It is believed in the general notion that the future of work is uncertain, work done by a human is going to disappear; that we’re all doomed.
In 2017, tech-giant Cognizant published a report that outlined 21 jobs that will emerge in the next 10 years and be central to the future of work.
As 2018 is coming to an end, the company has again predicted 21 more jobs that will emerge in a world of Artificial Intelligence (AI), automation, algorithms, bots and big data.
Both reports promote Cognizant’s view that even as work is changing with the emergence of AI, humans will still remain integral to the future of work.
The company believes that the jobs predicted by it in the report are both plausible and futuristic and represent important work that humans will continue to need to do.
“No matter how technology-driven our lives become, ultimately, we as humans, want the human touch,” says Cognizant.
Cognizant’s 21 More Jobs report fall under three broad themes born from the deep-seated human aspirations for the future:
- Ethical behaviours: We want machines and humankind to act well and behave themselves. The jobs listed by Cognizant include a Head of Business Behaviour, a Chief Purpose Planner, an Algorithm Bias Auditor, a Juvenile Cyber Crime Rehabilitation Counsellor and a Head of Machine Personality Design.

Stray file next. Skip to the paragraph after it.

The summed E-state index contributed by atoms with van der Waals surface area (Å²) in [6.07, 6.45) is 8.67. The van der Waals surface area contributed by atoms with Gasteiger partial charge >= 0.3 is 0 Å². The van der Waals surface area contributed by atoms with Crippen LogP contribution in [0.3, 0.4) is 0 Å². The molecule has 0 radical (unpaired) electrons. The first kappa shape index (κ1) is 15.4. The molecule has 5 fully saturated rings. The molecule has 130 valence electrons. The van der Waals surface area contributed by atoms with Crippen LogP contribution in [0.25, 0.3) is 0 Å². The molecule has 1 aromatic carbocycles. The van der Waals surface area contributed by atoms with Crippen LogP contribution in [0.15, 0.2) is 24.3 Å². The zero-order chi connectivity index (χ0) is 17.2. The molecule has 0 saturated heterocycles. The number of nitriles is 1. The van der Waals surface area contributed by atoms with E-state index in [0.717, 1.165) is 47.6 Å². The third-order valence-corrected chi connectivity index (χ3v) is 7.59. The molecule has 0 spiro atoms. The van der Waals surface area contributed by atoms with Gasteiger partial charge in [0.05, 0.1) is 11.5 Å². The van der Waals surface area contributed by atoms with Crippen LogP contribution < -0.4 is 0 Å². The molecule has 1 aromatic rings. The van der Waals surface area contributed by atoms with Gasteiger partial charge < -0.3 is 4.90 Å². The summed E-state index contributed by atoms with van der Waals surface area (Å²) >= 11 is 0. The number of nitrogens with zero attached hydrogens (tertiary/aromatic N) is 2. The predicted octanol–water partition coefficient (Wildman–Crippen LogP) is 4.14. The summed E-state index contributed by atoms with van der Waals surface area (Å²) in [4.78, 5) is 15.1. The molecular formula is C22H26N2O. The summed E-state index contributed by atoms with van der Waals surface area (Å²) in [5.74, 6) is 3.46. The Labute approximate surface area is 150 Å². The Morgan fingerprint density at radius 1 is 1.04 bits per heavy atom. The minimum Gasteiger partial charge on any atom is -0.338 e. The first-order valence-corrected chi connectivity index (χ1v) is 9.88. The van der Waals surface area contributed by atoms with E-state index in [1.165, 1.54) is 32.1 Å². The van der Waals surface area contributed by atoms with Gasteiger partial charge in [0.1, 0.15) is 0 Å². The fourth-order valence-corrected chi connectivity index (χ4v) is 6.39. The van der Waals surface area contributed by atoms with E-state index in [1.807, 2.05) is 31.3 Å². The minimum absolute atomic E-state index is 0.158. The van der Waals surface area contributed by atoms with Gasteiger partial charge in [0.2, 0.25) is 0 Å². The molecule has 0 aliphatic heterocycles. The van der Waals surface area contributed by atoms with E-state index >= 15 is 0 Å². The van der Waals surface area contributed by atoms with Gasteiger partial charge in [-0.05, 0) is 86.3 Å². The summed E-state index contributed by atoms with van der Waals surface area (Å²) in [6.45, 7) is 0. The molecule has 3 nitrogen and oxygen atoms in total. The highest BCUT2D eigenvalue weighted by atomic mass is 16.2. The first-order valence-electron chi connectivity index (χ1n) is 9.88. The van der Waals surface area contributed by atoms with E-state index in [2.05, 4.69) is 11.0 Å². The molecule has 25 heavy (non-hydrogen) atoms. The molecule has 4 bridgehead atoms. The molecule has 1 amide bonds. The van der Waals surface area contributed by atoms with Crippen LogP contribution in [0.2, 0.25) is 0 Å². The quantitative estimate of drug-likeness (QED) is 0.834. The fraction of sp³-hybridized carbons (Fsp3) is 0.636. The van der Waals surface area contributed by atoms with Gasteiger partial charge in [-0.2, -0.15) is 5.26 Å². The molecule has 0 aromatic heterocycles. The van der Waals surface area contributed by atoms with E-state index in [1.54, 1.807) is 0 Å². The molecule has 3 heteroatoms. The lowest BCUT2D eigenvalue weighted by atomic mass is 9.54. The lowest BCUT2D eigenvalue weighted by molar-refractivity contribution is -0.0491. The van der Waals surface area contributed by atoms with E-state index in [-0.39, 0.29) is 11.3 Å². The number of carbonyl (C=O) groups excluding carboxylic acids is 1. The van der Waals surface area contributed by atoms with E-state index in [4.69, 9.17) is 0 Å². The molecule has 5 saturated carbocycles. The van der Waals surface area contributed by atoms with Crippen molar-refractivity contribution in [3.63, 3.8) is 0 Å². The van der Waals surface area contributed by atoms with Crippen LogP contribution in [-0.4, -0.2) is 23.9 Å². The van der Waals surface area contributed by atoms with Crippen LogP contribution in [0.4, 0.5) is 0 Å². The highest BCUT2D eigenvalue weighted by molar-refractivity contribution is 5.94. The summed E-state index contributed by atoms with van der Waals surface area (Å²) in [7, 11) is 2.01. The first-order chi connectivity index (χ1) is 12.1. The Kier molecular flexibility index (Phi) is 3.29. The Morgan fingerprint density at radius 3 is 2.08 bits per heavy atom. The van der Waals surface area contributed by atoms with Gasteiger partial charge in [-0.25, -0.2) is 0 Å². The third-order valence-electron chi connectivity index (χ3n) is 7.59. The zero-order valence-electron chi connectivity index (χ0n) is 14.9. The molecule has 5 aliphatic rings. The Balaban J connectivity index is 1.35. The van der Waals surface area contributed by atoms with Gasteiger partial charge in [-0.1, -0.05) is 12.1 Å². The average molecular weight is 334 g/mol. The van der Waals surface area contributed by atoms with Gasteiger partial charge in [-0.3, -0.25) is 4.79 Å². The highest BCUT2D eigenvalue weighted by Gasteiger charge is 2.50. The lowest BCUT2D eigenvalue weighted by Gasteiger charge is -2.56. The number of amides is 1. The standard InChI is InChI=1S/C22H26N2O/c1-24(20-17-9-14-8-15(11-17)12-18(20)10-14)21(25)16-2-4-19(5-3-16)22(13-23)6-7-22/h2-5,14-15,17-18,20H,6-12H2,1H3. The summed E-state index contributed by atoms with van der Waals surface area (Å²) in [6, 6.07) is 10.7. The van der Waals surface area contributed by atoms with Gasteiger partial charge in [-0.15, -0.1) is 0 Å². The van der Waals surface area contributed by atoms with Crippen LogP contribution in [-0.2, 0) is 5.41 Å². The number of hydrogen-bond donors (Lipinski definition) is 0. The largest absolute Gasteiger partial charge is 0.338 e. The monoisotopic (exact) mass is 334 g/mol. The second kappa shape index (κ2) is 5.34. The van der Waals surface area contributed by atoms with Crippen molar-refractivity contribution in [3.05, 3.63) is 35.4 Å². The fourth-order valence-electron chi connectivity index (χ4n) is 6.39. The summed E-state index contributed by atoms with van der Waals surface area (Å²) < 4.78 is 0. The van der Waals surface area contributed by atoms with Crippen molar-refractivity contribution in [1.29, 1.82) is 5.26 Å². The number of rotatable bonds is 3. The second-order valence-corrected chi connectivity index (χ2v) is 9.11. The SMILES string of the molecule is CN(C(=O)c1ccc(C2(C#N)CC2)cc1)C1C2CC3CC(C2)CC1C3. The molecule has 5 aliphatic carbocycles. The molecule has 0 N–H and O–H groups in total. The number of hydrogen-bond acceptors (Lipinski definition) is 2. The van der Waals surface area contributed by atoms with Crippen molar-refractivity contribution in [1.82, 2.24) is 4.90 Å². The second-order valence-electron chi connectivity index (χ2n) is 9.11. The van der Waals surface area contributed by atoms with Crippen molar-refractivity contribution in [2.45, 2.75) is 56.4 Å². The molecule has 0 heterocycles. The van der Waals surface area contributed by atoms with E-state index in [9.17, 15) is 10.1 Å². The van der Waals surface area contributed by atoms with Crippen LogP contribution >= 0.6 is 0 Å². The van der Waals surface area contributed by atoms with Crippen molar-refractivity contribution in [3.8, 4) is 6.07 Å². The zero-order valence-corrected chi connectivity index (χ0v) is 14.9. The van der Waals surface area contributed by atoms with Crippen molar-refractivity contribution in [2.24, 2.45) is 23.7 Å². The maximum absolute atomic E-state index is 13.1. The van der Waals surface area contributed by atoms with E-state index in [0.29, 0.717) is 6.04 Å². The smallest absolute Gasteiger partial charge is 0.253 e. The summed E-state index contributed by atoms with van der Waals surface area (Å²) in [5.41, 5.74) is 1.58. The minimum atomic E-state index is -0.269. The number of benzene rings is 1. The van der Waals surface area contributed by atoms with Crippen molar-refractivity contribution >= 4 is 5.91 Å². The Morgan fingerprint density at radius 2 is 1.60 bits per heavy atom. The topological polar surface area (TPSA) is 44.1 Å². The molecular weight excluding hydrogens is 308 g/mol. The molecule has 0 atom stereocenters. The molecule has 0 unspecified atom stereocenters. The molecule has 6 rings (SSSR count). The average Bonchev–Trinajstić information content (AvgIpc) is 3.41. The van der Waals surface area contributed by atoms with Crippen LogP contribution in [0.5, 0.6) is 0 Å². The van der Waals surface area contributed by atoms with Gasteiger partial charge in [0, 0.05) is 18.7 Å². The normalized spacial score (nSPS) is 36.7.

- Security and safety: We want to feel safe in this brave (and scary) new world we’re creating; this demands for positions such as a Cyber Calamity Forecaster Cyber Attack Agent, a Machine Risk Officer and a Virtual Identity Defender.
- Dreams: A number of jobs mentioned in the Cognizant’s report stem from age-old science fiction movies that are set to become reality in the next 10 years: Smart Home Designer, Flying Car Developer, a vertical Farm Consultant.
Every job, mentioned in the report is coming to an existence at a time when the commercial value of human skills is being drastically re-examined. While old skills are losing their power in the market today, several new ones are the source of outsized advantage. But ironically, some old skills are still more important than ever. And not all new ones will have a long shelf life.
With the future of work evolving quickly, skills too must evolve to keep pace. Frequent skill upgrades are needed to ensure that people have the relevant skills to be – and stay – employable.
In this scenario, corporates and academia must redefine the construct of learning and skills. The year 2019 will be crucial in furthering ‘the future of jobs’ vision and bringing businesses and educators together to train the workforce in skills needed to succeed in a digital economy.